Hospital Help Make Visits To ER Less Frightening For Children
Posted September 3, 2004
RALEIGH, N.C. — A trip to the emergency room can be difficult enough for adults, so imagine how a child must feel. A local hospital wants to make it a less scary experience.
The last time the Blake family came to the WakeMed's Children's Emergency Room, there was a lot of anxiety -- especially for 5-year-old Suzanne.
A small scratch led to a bacterial infection.
"She woke up with a swollen eye. It looked like a golf ball was in her eye," Lisa Blake said. "Come to find out it could have turned into meningitis or loss of sight or anything."
Suzanne needed antibiotics through an IV.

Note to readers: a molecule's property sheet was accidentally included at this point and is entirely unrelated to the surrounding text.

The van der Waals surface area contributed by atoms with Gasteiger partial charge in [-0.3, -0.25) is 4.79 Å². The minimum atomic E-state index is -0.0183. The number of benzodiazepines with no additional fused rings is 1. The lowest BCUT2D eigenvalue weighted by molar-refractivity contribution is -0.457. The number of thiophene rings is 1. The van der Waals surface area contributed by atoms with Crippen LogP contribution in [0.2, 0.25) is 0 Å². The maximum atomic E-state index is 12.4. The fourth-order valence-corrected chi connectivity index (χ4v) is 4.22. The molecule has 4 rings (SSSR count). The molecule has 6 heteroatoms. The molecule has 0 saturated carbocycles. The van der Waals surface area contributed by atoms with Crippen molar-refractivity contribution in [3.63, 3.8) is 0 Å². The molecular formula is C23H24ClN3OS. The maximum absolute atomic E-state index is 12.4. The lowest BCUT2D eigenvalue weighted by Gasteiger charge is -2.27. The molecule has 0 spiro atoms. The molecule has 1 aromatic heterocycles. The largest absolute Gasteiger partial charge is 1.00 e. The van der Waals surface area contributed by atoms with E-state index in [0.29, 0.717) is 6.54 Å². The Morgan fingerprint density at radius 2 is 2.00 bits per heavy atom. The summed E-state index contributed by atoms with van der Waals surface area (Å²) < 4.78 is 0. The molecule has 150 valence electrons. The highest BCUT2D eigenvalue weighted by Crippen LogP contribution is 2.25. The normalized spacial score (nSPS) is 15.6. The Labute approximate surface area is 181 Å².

Child life specialist Nicole Debrauwer made sure Suzanne understood what was happening.
"My role here is to help children and families feel as comfortable as they can while they're at the hospital," she said.
Debrauwer also uses toys and books to keep the child's mind off their worries.
"We've taken the issue of pain in children very seriously," said Dr. Marilyn Hicks, director of WakeMed pediatric emergency medicine.
Hicks says special anesthetics spread on the skin make needle sticks less painful. For more serious procedures, sedation helps children avoid painful memories.
"They do remember painful experiences and they do have emotional after effects of painful experiences," she said.
Hicks says staff members feel called to this special service.
"It's very painful and anxiety provoking for the staff if a child is very ill or there's a bad outcome," she said. "There's a particular type of individual that's very devoted to doing that."
The reward is seeing children get well.
"They helped me to get all better," Suzanne said.
WakeMed has the only freestanding children's emergency room in the state. It is one of only a few in the southeast.